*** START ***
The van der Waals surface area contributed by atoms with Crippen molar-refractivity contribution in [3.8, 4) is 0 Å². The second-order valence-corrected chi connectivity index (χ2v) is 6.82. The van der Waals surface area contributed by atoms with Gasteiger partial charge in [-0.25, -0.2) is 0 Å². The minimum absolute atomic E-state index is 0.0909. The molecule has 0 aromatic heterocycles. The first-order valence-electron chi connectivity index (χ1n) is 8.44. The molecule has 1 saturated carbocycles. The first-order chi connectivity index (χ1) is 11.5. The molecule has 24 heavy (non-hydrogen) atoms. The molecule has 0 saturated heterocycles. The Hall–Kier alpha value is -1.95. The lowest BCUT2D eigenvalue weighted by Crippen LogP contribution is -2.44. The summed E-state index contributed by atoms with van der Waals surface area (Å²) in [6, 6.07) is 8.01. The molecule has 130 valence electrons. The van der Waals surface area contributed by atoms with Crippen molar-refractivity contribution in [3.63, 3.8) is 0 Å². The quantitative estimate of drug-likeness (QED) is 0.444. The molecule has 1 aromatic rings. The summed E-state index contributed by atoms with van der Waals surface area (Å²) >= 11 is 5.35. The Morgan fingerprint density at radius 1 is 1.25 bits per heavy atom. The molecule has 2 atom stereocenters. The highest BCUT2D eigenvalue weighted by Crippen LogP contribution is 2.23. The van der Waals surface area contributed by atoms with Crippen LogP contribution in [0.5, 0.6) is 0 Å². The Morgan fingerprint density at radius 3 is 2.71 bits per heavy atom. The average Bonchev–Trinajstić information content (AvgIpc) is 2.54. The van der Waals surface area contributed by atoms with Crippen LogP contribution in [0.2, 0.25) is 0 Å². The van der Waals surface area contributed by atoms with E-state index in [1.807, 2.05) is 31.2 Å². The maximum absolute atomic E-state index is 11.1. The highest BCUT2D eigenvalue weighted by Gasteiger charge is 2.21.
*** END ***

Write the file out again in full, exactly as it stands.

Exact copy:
The van der Waals surface area contributed by atoms with Crippen molar-refractivity contribution in [3.8, 4) is 0 Å². The second-order valence-corrected chi connectivity index (χ2v) is 6.82. The van der Waals surface area contributed by atoms with Gasteiger partial charge in [-0.25, -0.2) is 0 Å². The minimum absolute atomic E-state index is 0.0909. The molecule has 0 aromatic heterocycles. The first-order valence-electron chi connectivity index (χ1n) is 8.44. The molecule has 1 saturated carbocycles. The first-order chi connectivity index (χ1) is 11.5. The molecule has 24 heavy (non-hydrogen) atoms. The molecule has 0 saturated heterocycles. The Hall–Kier alpha value is -1.95. The lowest BCUT2D eigenvalue weighted by Crippen LogP contribution is -2.44. The summed E-state index contributed by atoms with van der Waals surface area (Å²) in [6, 6.07) is 8.01. The molecule has 130 valence electrons. The van der Waals surface area contributed by atoms with Crippen molar-refractivity contribution in [3.63, 3.8) is 0 Å². The quantitative estimate of drug-likeness (QED) is 0.444. The molecule has 1 aromatic rings. The summed E-state index contributed by atoms with van der Waals surface area (Å²) >= 11 is 5.35. The Morgan fingerprint density at radius 1 is 1.25 bits per heavy atom. The molecule has 2 atom stereocenters. The highest BCUT2D eigenvalue weighted by Crippen LogP contribution is 2.23. The van der Waals surface area contributed by atoms with Crippen LogP contribution in [0.5, 0.6) is 0 Å². The Morgan fingerprint density at radius 3 is 2.71 bits per heavy atom. The average Bonchev–Trinajstić information content (AvgIpc) is 2.54. The van der Waals surface area contributed by atoms with Crippen LogP contribution in [0.2, 0.25) is 0 Å². The van der Waals surface area contributed by atoms with E-state index in [1.807, 2.05) is 31.2 Å². The maximum absolute atomic E-state index is 11.1. The highest BCUT2D eigenvalue weighted by Gasteiger charge is 2.21.